A brand of clothing designed by a man named Tommy Hilfiger. Usually worn by yuppies that have too much money and not enough brain cells. The people that usually wear Tommy Hilfiger, do this to feel accepted by their peers, because of peer pressure, or to be "original" just like the other 100% of yuppies that wear "Tommy".

The Tommy Hilfiger theme that creeped me out in his clothes is the use of the American Flag's colors -- three squares or red, white, and blue. It's like as if old-fashioned patriotism gave way to commodity fetishism. The ads for the Hilfiger clothes are like figures of this post-modern patriotism, perfectionism, and a spoonful of fascism and conformity. Well, it's obvious that the ads as a form of propaganda do not show what happens to the non-conformists who know better, but the ads show these "people" as the advertisers' and designers' only accepted form of humanity..

A brand. A sign. A symbol, not just for a corporation, but for allegiance to a corporation. A sign that says, "I am a consumer. I am not an individual, I am a sheep. A mindless member of the flock. I am a number. Baaa."

It is a sign which, just like Calvin Klein, Old Navy, etc., is a blatant symbol shouting out to the world, "I paid more money than I had to for these clothes, just so I could wear this symbol to show everyone that not only can I afford to pay extra money for this, but that I'm one of the 'cool' people."

These brands are popular because people buy them. And because they are popular, people buy them. They have come to represent popularity, and to symbolize acceptance in "the 'in' crowd." They are a false definition of a person, worn by people too caught up in conformity to be able to define themselves in any other way.

Excellent example of a modern brand-based corporation, one that doesn't actually make anything but instead mass-markets its brand onto a variety of disparate products.

Hilfiger himself was born in 1951 in Elmira, NY. Fashion-oriented from early on, he skipped college to work in retail, and in 1969 opened The People's Place to sell bell-bottoms and fringe from NYC to college kids in upstate New York. The business went bust in 1977, and he took a job designing for disco-era Jordache, from which he was fired after a month.

Undaunted, he formed a partnership with an Indian entrepreneur who owned licenses for Gloria Vanderbilt and Coca-Cola(!) clothing, who in turn hired adman George Lois to launch the brand with a bang. "The whole concept was to make Tommy famous with the first ad", said Lois,"... the hubris was beyond belief." The 1986 billboard in Times Square ran a single line of copy: THE 4 GREAT AMERICAN DESIGNERS FOR MEN ARE: R-L, P-E, C-K, T-H, meaning Ralph Lauren, Perry Ellis, Calvin Klein, and of course Tommy. Despite resentment from the atelier establishment, the strategy worked and Hilfiger's nouvelle-preppy line began doubling sales each year. Hilfiger's formula was "classics with a twist", pitched to Young Republicans; contrasting-stitch buttonholes, or pastel lining on an oxford shirt, and a hip, abstract logo.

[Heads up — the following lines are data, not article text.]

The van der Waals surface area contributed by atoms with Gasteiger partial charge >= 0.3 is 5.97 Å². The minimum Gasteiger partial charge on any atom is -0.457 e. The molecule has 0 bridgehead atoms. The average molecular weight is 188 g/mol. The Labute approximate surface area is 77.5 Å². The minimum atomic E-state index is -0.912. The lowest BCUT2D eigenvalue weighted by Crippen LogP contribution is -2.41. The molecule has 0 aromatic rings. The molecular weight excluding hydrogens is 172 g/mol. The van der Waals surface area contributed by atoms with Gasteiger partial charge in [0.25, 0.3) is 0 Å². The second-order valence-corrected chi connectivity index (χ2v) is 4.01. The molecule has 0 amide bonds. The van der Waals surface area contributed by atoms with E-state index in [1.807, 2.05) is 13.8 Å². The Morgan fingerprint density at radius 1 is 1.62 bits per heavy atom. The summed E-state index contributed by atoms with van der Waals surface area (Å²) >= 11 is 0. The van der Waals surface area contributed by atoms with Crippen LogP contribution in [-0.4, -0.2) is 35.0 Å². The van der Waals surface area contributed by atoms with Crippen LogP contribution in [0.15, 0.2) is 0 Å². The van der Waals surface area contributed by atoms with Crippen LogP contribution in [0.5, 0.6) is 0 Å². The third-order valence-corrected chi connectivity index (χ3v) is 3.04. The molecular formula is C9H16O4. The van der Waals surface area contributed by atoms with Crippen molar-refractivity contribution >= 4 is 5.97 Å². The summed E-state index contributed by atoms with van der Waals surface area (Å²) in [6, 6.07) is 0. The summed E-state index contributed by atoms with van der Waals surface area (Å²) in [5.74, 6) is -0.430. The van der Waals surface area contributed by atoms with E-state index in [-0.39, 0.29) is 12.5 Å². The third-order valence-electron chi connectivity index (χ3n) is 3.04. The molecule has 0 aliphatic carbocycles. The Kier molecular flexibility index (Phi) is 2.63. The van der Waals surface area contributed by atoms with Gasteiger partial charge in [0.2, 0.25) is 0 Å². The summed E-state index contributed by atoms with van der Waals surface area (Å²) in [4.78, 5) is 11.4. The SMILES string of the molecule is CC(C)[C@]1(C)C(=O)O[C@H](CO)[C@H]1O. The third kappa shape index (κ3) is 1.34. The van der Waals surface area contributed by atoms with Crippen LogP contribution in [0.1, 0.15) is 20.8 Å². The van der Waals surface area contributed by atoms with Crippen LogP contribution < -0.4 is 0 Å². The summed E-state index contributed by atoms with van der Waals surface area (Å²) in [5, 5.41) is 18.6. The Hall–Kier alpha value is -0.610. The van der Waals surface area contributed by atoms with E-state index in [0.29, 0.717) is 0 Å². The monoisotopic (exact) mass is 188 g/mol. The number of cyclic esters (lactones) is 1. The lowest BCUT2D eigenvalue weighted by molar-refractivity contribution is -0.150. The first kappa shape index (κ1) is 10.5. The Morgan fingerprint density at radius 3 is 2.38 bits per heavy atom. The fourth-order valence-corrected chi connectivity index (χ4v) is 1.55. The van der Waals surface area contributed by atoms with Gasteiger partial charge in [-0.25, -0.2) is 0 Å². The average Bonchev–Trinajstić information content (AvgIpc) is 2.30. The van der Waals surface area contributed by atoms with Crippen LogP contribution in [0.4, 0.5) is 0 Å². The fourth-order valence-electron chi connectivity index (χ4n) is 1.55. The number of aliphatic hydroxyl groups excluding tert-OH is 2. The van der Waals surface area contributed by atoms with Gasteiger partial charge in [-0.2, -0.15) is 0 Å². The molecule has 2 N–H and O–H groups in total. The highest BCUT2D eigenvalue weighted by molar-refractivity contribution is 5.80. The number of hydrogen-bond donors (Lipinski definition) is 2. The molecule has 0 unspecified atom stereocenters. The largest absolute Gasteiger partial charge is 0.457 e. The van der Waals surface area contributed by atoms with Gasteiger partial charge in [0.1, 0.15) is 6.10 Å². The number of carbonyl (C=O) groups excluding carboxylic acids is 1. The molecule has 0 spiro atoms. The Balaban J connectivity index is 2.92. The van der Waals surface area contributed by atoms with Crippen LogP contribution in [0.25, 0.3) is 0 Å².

In the early 90's, with sales around $100 million, Hilfiger noticed the appeal of his merchandise to inner-city poor and working-class kids obsessed with "living large", as reflected in clothing normally associated with upscale leisure activities such as yachting and golf. He began to tailor his marketing to appeal to these hip-hop fantasies, added hoods, cords and baggy sizes to the line, and actively recruited rap artists to wear the gear. Hilfiger had his breakthrough when Snoop Dogg wore a Tommy rugby on Saturday Night Live in March 1994. Once the ghetto appeal was established, Hilfiger ingeniously inverted it and used the ghetto cachet to sell his line to the much bigger market of white middle-class kids obsessed with hip-hop style. Sales in 1998 were up to $845 million. To quote Naomi Klein:

Hilfiger's marketing journey feeds off the alienation at the heart of America's race relations: selling white youth on their fetishization of black style, and black youth on their fetishization of white wealth.
Another element of the Hilfiger story is his successful extrication of the company from anything to do with actual production of the goods it sells. Licensing agreements, not design or manufacturing, constitute the company's core competency. Jockey International makes the underwear. Estée Lauder makes the fragrance. Pepe London makes the jeans; shirts are by Oxford Industries, and shoes by Stride Rite. Tommy himself neither designs nor chooses the clothes that make it into a season's line:
"I have a creative team. I sit with the men's designers on a regular basis and tell them what's on my mind... I give them primitive sketches from time to time."
Sales in 2000 were over $2 billion, and a deal was in the works to buy Calvin Klein (the company, not the designer) but at this point, the dark side of being in the business of image instead of product emerged: when your market turns against you or loses interest, your brand has only the momentum of air to sustain it. The hip-hop crowd spurned Tommy in favor of hipper, blacker newcomers such as FUBU and Phat Farm. Runway shows were cancelled, Spike Lee satirized the designer as "Timmi Hilnigger" and the share price plunged from $41 to less than $7. Wall Street cringed and the fashion jackals crowed, but the brand had been embedded deeply enough in the teenage American psyche that as of mid-2000, they still buy Tommy clothes more than those from Old Navy, Nike or Gap.

Tommy Hilfiger Corporation (NYSE: TOM) is based in Hong Kong and has 172 stores worldwide, with net revenue in 2001 of $1.88 billion.

No Logo by Naomi Klein

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